Sensing Sound Pressure in an Anechoic Chamber Using Backscattered Laser Light
B. Piper and T. Koukoulas
Acoustics Group, National Physical Laboratory, Hampton Road, Teddington, TW11 0LW, Middlesex, United Kingdom
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Current standards for the measurement of the SI derived unit of sound-in-air pressure, the pascal, are based upon microphone reciprocity calibration and are achieved indirectly through microphone sensitivity. These methods require microphones of specific geometry and performance characteristics, effectively artefacts, and are traceable through standards for electrical and dimensional units. Measurement of acousto-optic interactions can provide a direct approach to measuring sound pressure. One acousto-optic interaction is the periodic scattering of photons caused by particles moving in a sinusoidal manner due to propagating sound across interference fringes formed at the intersection of two coherent laser beams. The sequence of these scattered photons, which is collected using telescopic optics and generated by a single photon counting device, can be autocorrelated to yield the periodicity of the photon events. Through mathematical analysis of the autocorrelation function it has been shown that acoustic particle velocity is inversely proportional to the time of the first minimum. This has effectively been shown for measurements in acoustic standing wave tubes and has been developed into a method which can be applied in an anechoic chamber. This paper describes the design and implementation of such a system which allows for a comparison of sound pressure measurements using optical and microphone based techniques.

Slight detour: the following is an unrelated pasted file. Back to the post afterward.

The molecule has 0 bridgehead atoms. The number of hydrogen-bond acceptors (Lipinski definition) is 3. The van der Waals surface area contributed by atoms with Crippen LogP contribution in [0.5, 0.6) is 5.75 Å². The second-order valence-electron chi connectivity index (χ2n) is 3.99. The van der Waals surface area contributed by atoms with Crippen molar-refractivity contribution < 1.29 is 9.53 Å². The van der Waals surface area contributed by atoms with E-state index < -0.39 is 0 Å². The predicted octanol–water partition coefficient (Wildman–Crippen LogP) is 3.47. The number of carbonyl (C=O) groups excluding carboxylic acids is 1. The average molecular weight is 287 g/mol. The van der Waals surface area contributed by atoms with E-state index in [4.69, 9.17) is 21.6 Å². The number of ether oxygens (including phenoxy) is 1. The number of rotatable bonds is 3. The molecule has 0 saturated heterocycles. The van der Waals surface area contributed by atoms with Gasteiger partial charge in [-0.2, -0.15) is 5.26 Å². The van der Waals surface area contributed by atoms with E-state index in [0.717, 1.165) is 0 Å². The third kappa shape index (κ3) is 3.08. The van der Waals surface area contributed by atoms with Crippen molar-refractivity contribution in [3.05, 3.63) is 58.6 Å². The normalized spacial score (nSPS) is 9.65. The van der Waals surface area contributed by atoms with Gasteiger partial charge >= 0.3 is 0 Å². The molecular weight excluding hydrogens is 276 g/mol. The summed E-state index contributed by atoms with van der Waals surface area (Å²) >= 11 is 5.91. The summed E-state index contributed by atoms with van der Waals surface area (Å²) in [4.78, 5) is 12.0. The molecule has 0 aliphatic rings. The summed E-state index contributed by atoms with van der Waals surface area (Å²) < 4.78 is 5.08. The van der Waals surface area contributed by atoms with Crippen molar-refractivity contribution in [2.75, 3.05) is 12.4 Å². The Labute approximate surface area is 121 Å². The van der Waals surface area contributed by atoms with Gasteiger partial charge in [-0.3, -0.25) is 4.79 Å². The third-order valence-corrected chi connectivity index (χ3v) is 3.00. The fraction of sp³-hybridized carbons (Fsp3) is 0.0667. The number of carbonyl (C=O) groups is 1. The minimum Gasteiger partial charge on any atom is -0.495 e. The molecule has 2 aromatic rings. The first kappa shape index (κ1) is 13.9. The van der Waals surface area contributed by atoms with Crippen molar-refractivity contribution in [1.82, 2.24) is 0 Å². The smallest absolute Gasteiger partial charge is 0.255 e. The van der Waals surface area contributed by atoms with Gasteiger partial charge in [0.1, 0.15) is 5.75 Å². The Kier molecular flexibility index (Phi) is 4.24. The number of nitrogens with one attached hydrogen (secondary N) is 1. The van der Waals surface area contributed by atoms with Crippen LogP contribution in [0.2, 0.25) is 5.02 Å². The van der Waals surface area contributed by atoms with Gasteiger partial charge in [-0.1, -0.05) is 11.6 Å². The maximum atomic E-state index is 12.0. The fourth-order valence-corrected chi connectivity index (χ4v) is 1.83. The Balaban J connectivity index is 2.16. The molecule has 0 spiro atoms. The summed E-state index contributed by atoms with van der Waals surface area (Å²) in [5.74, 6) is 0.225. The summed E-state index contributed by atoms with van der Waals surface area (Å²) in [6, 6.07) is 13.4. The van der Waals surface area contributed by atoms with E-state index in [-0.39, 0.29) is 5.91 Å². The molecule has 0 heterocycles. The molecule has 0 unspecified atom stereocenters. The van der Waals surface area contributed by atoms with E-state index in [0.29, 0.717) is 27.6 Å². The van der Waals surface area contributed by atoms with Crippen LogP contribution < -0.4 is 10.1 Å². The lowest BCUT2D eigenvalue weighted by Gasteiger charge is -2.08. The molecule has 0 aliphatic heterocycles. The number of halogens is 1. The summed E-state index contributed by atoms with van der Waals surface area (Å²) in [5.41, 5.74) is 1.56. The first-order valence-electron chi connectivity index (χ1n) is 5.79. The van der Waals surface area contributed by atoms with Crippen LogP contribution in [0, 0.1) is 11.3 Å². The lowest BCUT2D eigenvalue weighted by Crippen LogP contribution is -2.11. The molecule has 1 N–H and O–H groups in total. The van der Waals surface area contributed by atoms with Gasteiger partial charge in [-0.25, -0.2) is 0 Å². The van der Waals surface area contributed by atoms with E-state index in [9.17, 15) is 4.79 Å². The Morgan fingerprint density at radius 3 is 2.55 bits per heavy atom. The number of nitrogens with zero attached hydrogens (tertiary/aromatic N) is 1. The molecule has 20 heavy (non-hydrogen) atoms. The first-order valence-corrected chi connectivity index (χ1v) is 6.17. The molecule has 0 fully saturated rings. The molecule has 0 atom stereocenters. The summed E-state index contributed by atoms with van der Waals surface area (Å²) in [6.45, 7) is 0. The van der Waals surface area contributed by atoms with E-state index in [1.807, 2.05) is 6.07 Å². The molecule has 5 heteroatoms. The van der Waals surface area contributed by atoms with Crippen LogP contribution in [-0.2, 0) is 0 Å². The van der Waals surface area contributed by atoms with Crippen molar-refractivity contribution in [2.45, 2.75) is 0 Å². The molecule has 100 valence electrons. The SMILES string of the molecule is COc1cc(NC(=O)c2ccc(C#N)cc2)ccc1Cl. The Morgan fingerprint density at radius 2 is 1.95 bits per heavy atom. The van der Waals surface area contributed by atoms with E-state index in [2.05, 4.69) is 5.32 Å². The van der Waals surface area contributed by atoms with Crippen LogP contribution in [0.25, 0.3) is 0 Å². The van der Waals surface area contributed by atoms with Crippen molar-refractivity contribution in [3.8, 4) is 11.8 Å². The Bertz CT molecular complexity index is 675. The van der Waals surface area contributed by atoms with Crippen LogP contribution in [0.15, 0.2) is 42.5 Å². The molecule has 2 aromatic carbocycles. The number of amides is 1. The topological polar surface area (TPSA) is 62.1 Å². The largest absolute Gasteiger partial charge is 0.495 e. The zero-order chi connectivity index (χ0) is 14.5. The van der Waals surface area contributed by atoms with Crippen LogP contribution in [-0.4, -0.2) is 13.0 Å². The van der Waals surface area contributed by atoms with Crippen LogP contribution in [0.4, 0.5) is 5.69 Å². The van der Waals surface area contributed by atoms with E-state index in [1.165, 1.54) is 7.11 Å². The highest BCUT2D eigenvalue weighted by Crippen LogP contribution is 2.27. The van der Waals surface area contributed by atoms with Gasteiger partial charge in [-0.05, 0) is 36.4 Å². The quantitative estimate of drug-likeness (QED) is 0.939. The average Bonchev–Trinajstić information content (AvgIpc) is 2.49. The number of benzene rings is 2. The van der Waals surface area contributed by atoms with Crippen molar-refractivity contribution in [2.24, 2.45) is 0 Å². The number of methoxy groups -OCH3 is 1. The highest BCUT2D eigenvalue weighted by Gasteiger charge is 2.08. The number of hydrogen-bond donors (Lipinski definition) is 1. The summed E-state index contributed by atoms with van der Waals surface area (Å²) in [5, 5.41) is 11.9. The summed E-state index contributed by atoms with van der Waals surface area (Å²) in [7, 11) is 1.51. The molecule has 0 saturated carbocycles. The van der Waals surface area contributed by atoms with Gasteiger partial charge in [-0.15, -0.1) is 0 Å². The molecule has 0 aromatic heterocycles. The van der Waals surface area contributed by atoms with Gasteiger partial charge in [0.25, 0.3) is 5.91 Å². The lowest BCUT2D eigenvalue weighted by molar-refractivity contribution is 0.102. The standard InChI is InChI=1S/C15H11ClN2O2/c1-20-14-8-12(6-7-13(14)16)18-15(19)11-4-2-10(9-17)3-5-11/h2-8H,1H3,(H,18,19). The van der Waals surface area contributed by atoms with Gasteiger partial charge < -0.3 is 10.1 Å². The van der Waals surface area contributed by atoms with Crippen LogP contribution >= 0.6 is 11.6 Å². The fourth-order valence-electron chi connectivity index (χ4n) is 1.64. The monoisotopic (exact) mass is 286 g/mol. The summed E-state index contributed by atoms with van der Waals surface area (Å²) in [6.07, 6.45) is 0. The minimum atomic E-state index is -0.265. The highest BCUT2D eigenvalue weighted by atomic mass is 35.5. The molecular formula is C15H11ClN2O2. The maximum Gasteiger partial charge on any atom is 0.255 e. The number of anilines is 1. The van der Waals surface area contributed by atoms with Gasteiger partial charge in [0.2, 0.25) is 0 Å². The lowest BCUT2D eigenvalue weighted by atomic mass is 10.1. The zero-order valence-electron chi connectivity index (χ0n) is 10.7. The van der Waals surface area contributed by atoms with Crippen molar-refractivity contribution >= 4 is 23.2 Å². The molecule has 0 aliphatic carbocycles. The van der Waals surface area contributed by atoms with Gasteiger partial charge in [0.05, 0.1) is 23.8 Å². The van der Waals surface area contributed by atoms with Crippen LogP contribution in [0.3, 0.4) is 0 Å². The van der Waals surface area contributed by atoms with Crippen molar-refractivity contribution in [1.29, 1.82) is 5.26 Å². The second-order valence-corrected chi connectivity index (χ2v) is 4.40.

DOI: 10.12693/APhysPolA.127.128
PACS numbers: 06.20.-f, 42.62.Eh, 43.58.+z, 78.20.hb